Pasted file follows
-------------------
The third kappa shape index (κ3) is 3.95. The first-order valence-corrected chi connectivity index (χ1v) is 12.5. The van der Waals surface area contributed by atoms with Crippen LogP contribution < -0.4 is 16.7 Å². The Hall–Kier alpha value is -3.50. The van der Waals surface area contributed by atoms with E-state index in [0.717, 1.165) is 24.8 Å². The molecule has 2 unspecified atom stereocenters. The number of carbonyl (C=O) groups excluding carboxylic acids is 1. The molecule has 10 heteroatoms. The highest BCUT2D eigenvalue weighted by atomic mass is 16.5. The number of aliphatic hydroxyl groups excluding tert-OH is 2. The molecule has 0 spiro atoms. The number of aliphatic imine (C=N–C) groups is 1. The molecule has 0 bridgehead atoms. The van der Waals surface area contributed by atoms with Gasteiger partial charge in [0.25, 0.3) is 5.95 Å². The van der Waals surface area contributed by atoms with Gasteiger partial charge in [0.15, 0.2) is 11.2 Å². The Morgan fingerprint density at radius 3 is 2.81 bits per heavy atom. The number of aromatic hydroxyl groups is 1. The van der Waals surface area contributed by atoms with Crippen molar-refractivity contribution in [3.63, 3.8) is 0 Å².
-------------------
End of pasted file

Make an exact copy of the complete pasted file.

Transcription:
The third kappa shape index (κ3) is 3.95. The first-order valence-corrected chi connectivity index (χ1v) is 12.5. The van der Waals surface area contributed by atoms with Crippen LogP contribution < -0.4 is 16.7 Å². The Hall–Kier alpha value is -3.50. The van der Waals surface area contributed by atoms with E-state index in [0.717, 1.165) is 24.8 Å². The molecule has 2 unspecified atom stereocenters. The number of carbonyl (C=O) groups excluding carboxylic acids is 1. The molecule has 10 heteroatoms. The highest BCUT2D eigenvalue weighted by atomic mass is 16.5. The number of aliphatic hydroxyl groups excluding tert-OH is 2. The molecule has 0 spiro atoms. The number of aliphatic imine (C=N–C) groups is 1. The molecule has 0 bridgehead atoms. The van der Waals surface area contributed by atoms with Gasteiger partial charge in [0.25, 0.3) is 5.95 Å². The van der Waals surface area contributed by atoms with Gasteiger partial charge in [0.15, 0.2) is 11.2 Å². The Morgan fingerprint density at radius 3 is 2.81 bits per heavy atom. The number of aromatic hydroxyl groups is 1. The van der Waals surface area contributed by atoms with Crippen molar-refractivity contribution in [3.63, 3.8) is 0 Å².